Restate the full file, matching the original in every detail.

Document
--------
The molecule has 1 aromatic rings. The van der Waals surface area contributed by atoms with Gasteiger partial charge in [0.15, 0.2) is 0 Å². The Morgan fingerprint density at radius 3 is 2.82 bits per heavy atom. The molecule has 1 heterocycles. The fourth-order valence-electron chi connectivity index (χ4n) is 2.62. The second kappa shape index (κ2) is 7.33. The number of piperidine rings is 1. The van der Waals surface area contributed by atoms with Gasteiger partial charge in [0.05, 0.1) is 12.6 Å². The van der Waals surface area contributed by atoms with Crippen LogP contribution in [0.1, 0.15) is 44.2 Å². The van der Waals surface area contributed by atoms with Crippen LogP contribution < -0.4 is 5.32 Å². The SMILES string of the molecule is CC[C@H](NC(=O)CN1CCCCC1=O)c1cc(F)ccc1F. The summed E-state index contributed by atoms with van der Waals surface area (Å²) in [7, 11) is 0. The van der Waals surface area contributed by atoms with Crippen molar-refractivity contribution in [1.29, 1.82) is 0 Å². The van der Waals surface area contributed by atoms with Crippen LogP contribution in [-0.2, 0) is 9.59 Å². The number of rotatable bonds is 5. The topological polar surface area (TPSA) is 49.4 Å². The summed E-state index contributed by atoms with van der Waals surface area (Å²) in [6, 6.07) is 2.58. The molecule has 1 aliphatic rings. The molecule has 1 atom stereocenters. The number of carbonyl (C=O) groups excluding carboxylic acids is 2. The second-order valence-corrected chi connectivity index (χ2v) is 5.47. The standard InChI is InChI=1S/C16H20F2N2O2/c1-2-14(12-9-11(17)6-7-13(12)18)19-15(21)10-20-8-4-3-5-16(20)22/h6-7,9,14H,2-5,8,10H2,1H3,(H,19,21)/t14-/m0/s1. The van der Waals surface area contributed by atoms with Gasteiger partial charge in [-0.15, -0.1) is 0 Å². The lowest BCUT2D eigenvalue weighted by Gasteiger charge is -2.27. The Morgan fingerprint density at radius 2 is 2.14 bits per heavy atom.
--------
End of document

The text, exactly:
The molecule has 1 aromatic rings. The van der Waals surface area contributed by atoms with Gasteiger partial charge in [0.15, 0.2) is 0 Å². The Morgan fingerprint density at radius 3 is 2.82 bits per heavy atom. The molecule has 1 heterocycles. The fourth-order valence-electron chi connectivity index (χ4n) is 2.62. The second kappa shape index (κ2) is 7.33. The number of piperidine rings is 1. The van der Waals surface area contributed by atoms with Gasteiger partial charge in [0.05, 0.1) is 12.6 Å². The van der Waals surface area contributed by atoms with Crippen LogP contribution in [0.1, 0.15) is 44.2 Å². The van der Waals surface area contributed by atoms with Crippen LogP contribution < -0.4 is 5.32 Å². The SMILES string of the molecule is CC[C@H](NC(=O)CN1CCCCC1=O)c1cc(F)ccc1F. The summed E-state index contributed by atoms with van der Waals surface area (Å²) in [7, 11) is 0. The van der Waals surface area contributed by atoms with Crippen molar-refractivity contribution in [1.29, 1.82) is 0 Å². The van der Waals surface area contributed by atoms with Crippen LogP contribution in [-0.2, 0) is 9.59 Å². The number of rotatable bonds is 5. The topological polar surface area (TPSA) is 49.4 Å². The summed E-state index contributed by atoms with van der Waals surface area (Å²) in [6, 6.07) is 2.58. The molecule has 1 aliphatic rings. The molecule has 1 atom stereocenters. The number of carbonyl (C=O) groups excluding carboxylic acids is 2. The second-order valence-corrected chi connectivity index (χ2v) is 5.47. The standard InChI is InChI=1S/C16H20F2N2O2/c1-2-14(12-9-11(17)6-7-13(12)18)19-15(21)10-20-8-4-3-5-16(20)22/h6-7,9,14H,2-5,8,10H2,1H3,(H,19,21)/t14-/m0/s1. The van der Waals surface area contributed by atoms with Gasteiger partial charge in [-0.15, -0.1) is 0 Å². The lowest BCUT2D eigenvalue weighted by Gasteiger charge is -2.27. The Morgan fingerprint density at radius 2 is 2.14 bits per heavy atom.